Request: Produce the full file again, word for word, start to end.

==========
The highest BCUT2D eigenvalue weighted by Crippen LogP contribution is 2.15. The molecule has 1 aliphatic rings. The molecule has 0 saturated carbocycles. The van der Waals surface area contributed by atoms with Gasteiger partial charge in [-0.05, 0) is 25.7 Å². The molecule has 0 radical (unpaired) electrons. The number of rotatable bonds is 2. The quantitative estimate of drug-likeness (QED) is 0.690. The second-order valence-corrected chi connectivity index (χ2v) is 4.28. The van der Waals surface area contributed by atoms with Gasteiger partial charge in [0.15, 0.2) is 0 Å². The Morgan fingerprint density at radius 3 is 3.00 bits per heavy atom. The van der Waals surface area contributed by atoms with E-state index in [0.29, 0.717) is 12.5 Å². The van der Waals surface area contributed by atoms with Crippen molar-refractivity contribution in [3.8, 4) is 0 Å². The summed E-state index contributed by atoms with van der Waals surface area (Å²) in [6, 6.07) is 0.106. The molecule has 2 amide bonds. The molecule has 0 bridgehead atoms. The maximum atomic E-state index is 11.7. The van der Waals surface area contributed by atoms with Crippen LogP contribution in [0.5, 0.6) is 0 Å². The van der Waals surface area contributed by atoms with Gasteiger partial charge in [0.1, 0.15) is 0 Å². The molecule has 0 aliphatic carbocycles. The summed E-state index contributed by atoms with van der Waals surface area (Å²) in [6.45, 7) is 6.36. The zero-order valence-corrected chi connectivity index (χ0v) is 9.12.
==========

The highest BCUT2D eigenvalue weighted by Crippen LogP contribution is 2.15. The molecule has 1 aliphatic rings. The molecule has 0 saturated carbocycles. The van der Waals surface area contributed by atoms with Gasteiger partial charge in [-0.05, 0) is 25.7 Å². The molecule has 0 radical (unpaired) electrons. The number of rotatable bonds is 2. The quantitative estimate of drug-likeness (QED) is 0.690. The second-order valence-corrected chi connectivity index (χ2v) is 4.28. The van der Waals surface area contributed by atoms with Gasteiger partial charge in [0.15, 0.2) is 0 Å². The Morgan fingerprint density at radius 3 is 3.00 bits per heavy atom. The van der Waals surface area contributed by atoms with E-state index in [0.29, 0.717) is 12.5 Å². The van der Waals surface area contributed by atoms with Crippen molar-refractivity contribution in [3.8, 4) is 0 Å². The summed E-state index contributed by atoms with van der Waals surface area (Å²) in [6, 6.07) is 0.106. The molecule has 2 amide bonds. The molecule has 0 bridgehead atoms. The maximum atomic E-state index is 11.7. The van der Waals surface area contributed by atoms with Crippen LogP contribution in [0.5, 0.6) is 0 Å². The van der Waals surface area contributed by atoms with Gasteiger partial charge in [0.1, 0.15) is 0 Å². The molecule has 0 aliphatic carbocycles. The summed E-state index contributed by atoms with van der Waals surface area (Å²) in [6.45, 7) is 6.36. The zero-order valence-corrected chi connectivity index (χ0v) is 9.12.